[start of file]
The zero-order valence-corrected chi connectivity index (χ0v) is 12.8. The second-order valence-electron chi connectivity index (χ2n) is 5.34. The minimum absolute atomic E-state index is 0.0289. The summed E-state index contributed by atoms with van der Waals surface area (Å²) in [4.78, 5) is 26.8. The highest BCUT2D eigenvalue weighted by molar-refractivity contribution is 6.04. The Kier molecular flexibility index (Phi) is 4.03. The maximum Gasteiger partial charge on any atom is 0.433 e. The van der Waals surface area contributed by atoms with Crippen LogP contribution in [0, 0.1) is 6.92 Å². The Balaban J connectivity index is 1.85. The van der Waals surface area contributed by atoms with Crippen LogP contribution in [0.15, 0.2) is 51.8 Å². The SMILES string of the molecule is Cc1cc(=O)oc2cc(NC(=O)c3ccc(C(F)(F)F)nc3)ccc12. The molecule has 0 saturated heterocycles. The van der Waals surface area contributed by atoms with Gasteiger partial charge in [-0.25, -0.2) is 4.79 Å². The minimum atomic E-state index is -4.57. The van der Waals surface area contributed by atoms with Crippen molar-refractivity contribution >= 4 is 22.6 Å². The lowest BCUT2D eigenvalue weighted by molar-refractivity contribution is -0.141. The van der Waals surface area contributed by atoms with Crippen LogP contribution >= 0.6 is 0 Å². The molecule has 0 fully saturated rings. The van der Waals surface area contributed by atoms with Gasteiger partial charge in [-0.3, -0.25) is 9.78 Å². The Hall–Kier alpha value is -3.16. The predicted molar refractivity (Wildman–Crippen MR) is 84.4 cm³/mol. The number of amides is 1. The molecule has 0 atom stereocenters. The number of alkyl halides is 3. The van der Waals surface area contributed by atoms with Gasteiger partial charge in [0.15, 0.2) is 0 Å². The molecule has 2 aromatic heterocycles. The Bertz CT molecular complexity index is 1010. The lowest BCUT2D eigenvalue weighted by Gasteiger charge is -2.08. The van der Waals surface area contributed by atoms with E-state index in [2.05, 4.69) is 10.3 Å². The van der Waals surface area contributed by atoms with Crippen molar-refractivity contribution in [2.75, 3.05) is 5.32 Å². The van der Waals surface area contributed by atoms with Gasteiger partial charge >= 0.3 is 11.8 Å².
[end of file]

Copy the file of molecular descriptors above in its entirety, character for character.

The zero-order valence-corrected chi connectivity index (χ0v) is 12.8. The second-order valence-electron chi connectivity index (χ2n) is 5.34. The minimum absolute atomic E-state index is 0.0289. The summed E-state index contributed by atoms with van der Waals surface area (Å²) in [4.78, 5) is 26.8. The highest BCUT2D eigenvalue weighted by molar-refractivity contribution is 6.04. The Kier molecular flexibility index (Phi) is 4.03. The maximum Gasteiger partial charge on any atom is 0.433 e. The van der Waals surface area contributed by atoms with Crippen LogP contribution in [0, 0.1) is 6.92 Å². The Balaban J connectivity index is 1.85. The van der Waals surface area contributed by atoms with Crippen LogP contribution in [0.15, 0.2) is 51.8 Å². The SMILES string of the molecule is Cc1cc(=O)oc2cc(NC(=O)c3ccc(C(F)(F)F)nc3)ccc12. The molecule has 0 saturated heterocycles. The van der Waals surface area contributed by atoms with Gasteiger partial charge in [-0.25, -0.2) is 4.79 Å². The minimum atomic E-state index is -4.57. The van der Waals surface area contributed by atoms with Crippen molar-refractivity contribution >= 4 is 22.6 Å². The lowest BCUT2D eigenvalue weighted by molar-refractivity contribution is -0.141. The van der Waals surface area contributed by atoms with Crippen LogP contribution >= 0.6 is 0 Å². The molecule has 0 fully saturated rings. The van der Waals surface area contributed by atoms with Gasteiger partial charge in [-0.3, -0.25) is 9.78 Å². The Hall–Kier alpha value is -3.16. The predicted molar refractivity (Wildman–Crippen MR) is 84.4 cm³/mol. The number of amides is 1. The molecule has 0 atom stereocenters. The number of alkyl halides is 3. The van der Waals surface area contributed by atoms with Gasteiger partial charge in [0.15, 0.2) is 0 Å². The molecule has 2 aromatic heterocycles. The Bertz CT molecular complexity index is 1010. The lowest BCUT2D eigenvalue weighted by Gasteiger charge is -2.08. The van der Waals surface area contributed by atoms with E-state index in [2.05, 4.69) is 10.3 Å². The van der Waals surface area contributed by atoms with Crippen molar-refractivity contribution in [2.75, 3.05) is 5.32 Å². The van der Waals surface area contributed by atoms with Gasteiger partial charge >= 0.3 is 11.8 Å².